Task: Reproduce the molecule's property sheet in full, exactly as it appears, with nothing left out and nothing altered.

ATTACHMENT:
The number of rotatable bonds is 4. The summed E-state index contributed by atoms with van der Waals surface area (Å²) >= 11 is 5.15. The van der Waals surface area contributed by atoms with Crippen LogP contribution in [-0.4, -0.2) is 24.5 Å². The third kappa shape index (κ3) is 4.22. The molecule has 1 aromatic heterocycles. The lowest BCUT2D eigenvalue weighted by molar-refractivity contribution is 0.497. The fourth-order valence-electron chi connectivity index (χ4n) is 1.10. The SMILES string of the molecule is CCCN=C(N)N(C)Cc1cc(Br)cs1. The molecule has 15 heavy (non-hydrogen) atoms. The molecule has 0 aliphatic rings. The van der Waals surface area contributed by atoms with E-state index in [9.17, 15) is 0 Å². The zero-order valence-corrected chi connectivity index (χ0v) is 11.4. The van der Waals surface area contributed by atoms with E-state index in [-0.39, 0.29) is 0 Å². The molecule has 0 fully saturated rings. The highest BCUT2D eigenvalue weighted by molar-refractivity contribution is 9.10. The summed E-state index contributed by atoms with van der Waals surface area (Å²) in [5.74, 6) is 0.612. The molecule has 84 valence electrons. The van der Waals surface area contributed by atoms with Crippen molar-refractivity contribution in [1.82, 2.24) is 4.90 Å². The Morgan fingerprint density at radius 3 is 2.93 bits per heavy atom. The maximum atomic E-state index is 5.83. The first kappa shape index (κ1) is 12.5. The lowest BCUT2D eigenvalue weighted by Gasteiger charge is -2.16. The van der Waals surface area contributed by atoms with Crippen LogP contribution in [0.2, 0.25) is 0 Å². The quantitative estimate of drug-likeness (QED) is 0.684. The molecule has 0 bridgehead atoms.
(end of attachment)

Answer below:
The number of rotatable bonds is 4. The summed E-state index contributed by atoms with van der Waals surface area (Å²) >= 11 is 5.15. The van der Waals surface area contributed by atoms with Crippen LogP contribution in [-0.4, -0.2) is 24.5 Å². The third kappa shape index (κ3) is 4.22. The molecule has 1 aromatic heterocycles. The lowest BCUT2D eigenvalue weighted by molar-refractivity contribution is 0.497. The fourth-order valence-electron chi connectivity index (χ4n) is 1.10. The SMILES string of the molecule is CCCN=C(N)N(C)Cc1cc(Br)cs1. The molecule has 15 heavy (non-hydrogen) atoms. The molecule has 0 aliphatic rings. The van der Waals surface area contributed by atoms with E-state index in [9.17, 15) is 0 Å². The zero-order valence-corrected chi connectivity index (χ0v) is 11.4. The van der Waals surface area contributed by atoms with E-state index in [-0.39, 0.29) is 0 Å². The molecule has 0 fully saturated rings. The highest BCUT2D eigenvalue weighted by molar-refractivity contribution is 9.10. The summed E-state index contributed by atoms with van der Waals surface area (Å²) in [5.74, 6) is 0.612. The molecule has 84 valence electrons. The van der Waals surface area contributed by atoms with Crippen molar-refractivity contribution in [1.82, 2.24) is 4.90 Å². The Morgan fingerprint density at radius 3 is 2.93 bits per heavy atom. The maximum atomic E-state index is 5.83. The first kappa shape index (κ1) is 12.5. The lowest BCUT2D eigenvalue weighted by Gasteiger charge is -2.16. The van der Waals surface area contributed by atoms with Crippen LogP contribution in [0.2, 0.25) is 0 Å². The quantitative estimate of drug-likeness (QED) is 0.684. The molecule has 0 bridgehead atoms.